What is Hashimoto’s Disease? (Causes + Risk Factors)
What is Hashimoto’s Disease?
Hashimoto’s is both a thyroid disease and autoimmune disease. It can cause weight gain (10-20 pounds on average), chronic fatigue, pain in the joints and muscles, depression – and other symptoms that we will discuss more later. If Hashimoto’s is not properly treated, it can result in the thyroid not being able to produce enough thyroid hormone which affects many body systems as well as physical damage to the thyroid.
Hashimoto’s is a disease where the body attacks its own thyroid gland. The result is a malfunctioning thyroid. It is still unknown why the immune system attacks a healthy thyroid in the first place. When the attack initiates, the immune system launches a defensive response by producing what are called T-cells, or lymphocytes, a white blood cell which begin to invade the thyroid gland. These T-cells destroy healthy cells, tissues and blood vessels. It is important to note that the attack is very slow. Many people do not know they have Hashimoto’s for years until more obvious symptoms develop.
Once the thyroid tissue is being attacked, the immune system now triggers chronic inflammation. By this point the thyroid cannot utilize thyroid hormone and its abilities are impaired. This is when symptoms become more prominent in day to day life. In cases where the inflammation is particularly bad, a goiter will become noticeable and/or felt by the person.
What Causes Hashimoto’s Disease?
Recall that in Hashimoto’s patients, the immune system attacks the thyroid gland where it mistakenly thinks the thyroid tissue is a foreign invader. So, instead of protecting it, the immune system attacks it. When the thyroid becomes both inflamed and impaired, it can no longer produce adequate levels of thyroid hormone. Thyroid hormone is important in many body functions such as metabolism, respiration, brain development and nervous system function.
Causes of Hashimoto’s are still being explored. However, some potential causes include:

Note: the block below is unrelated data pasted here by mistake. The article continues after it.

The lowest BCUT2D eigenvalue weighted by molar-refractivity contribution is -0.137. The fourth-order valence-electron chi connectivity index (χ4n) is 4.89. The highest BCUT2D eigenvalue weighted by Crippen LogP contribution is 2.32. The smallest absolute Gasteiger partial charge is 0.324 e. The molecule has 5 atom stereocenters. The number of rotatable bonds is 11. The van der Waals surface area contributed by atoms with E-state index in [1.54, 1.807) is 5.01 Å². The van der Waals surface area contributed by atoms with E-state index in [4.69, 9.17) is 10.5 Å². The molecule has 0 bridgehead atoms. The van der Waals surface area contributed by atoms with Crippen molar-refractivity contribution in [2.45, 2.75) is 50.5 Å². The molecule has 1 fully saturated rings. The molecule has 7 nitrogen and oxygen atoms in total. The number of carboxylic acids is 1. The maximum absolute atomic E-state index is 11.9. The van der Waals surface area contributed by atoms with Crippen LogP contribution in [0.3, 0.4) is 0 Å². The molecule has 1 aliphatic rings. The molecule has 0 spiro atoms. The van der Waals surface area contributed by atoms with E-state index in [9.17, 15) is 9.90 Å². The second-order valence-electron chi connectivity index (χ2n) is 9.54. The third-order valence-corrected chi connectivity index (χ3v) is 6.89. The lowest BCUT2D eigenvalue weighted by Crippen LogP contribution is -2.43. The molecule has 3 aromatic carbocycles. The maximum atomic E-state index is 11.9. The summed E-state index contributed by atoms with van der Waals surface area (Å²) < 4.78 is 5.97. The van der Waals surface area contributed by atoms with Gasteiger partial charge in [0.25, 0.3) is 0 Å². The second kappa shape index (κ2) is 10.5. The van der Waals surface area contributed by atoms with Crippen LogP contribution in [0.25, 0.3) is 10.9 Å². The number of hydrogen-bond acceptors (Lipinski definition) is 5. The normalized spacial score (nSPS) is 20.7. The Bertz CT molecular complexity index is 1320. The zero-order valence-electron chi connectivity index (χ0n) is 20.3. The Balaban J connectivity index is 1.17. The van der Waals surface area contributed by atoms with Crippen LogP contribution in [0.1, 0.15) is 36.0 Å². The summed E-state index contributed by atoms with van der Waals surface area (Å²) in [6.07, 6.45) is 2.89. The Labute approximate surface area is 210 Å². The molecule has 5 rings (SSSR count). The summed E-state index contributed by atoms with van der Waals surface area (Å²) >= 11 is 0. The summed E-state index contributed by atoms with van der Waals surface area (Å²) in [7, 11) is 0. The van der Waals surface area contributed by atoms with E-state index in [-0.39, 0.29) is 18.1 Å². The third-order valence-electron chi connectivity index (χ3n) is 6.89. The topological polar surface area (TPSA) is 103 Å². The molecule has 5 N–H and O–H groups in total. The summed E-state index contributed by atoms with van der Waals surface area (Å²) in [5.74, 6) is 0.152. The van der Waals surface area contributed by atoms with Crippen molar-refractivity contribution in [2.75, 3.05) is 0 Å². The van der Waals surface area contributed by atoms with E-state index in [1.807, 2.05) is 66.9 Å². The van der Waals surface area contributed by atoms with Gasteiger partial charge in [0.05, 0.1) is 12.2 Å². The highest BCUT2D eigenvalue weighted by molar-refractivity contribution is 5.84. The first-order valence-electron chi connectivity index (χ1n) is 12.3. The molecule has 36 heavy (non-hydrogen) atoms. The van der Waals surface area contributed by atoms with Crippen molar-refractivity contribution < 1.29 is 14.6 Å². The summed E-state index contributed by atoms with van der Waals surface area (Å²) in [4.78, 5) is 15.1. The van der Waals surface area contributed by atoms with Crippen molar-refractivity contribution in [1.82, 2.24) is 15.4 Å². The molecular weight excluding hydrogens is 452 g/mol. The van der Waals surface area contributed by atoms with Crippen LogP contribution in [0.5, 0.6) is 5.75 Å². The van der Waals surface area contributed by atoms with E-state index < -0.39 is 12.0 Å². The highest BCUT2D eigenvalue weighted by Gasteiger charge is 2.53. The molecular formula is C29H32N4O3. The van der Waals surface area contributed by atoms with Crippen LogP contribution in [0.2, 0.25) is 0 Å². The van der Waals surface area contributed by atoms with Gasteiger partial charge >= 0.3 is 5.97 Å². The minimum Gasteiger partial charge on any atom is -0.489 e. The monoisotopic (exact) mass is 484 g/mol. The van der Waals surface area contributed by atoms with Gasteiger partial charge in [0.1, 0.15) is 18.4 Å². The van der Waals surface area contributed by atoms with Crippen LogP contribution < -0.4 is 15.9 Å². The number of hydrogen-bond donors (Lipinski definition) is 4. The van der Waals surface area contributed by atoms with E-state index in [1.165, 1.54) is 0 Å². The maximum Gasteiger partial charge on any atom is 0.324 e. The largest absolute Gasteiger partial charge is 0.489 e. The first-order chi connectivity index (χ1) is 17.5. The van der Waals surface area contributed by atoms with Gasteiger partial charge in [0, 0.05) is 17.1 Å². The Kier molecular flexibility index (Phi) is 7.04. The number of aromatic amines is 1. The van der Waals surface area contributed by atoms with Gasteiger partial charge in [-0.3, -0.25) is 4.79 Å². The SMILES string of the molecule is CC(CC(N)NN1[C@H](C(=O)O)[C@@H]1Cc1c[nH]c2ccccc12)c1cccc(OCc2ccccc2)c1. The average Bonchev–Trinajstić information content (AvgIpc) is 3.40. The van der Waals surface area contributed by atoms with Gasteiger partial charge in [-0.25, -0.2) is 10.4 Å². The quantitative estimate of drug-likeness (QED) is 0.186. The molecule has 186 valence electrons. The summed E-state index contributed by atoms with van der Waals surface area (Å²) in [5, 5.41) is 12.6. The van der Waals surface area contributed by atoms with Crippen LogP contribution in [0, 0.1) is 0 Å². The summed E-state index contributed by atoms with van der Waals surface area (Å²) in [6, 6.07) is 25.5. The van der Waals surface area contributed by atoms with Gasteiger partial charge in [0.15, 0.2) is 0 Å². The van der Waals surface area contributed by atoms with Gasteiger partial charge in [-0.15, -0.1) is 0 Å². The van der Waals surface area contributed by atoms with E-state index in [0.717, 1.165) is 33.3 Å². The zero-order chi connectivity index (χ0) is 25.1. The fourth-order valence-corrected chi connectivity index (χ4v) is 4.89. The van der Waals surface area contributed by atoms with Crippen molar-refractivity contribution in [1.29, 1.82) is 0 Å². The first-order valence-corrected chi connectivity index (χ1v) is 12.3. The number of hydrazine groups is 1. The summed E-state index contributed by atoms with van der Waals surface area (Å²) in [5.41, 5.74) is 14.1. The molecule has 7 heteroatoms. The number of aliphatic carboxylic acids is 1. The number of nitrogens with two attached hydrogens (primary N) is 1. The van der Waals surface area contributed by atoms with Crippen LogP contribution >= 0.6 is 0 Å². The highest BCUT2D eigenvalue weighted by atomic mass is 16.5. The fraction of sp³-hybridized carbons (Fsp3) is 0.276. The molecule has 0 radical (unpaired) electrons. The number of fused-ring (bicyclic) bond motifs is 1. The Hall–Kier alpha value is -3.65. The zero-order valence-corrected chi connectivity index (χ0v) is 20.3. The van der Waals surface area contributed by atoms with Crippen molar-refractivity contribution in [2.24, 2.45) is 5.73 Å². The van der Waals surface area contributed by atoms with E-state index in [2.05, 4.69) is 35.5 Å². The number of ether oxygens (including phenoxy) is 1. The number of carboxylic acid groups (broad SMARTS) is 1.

- Chemical and/or environmental irritants
- Bacteria or viruses; infections. Infections particularly have gained interest in research. Many Hashimoto patients exhibit previous infections. Infections produce an acute physiologic response. However, subtle symptoms can be overlooked and persist for a long time turning into chronic unrecognizable symptoms. This becomes a sub-clinical state. Microorganisms may be present in the body but cannot be identified from lab work yet. These microorganisms can release toxins that affect the body acutely or chronically. Some symptoms may be similar to your common illnesses or appear as food intolerance, allergies, anemia, diarrhea or hormone imbalance.
- Prescription drugs (drug-induced autoimmunity)
Other risk factors for developing Hashimoto’s:
- Women in childbearing years, 30-50 years old
- Genetic predisposition
- Family history of other autoimmune diseases
- Nutritional deficiencies (particularly iodine and selenium)
- Stealth, viral, bacterial or yeast infections
- Foodborne bacterial illness
- Chronic stress (that causes adrenal insufficiency)
- Hormonal or immune system changes (including pregnancy)
Symptoms of Hashimoto’s
Additional symptoms that can be evident with someone who has Hashimoto’s include:
- Chronic fatigue
- Decreased tolerance to cold
- Heavy or abnormal menstrual bleeding
- Hoarse voice
- Joint pain and/or stiffness
- Memory loss
- Muscle aches and pains; weakness
- Pale, dry, flaky skin
- Swelling in hands, knees and feet
- Unexplained weight gain (10-20 pounds on average)
Need more help?
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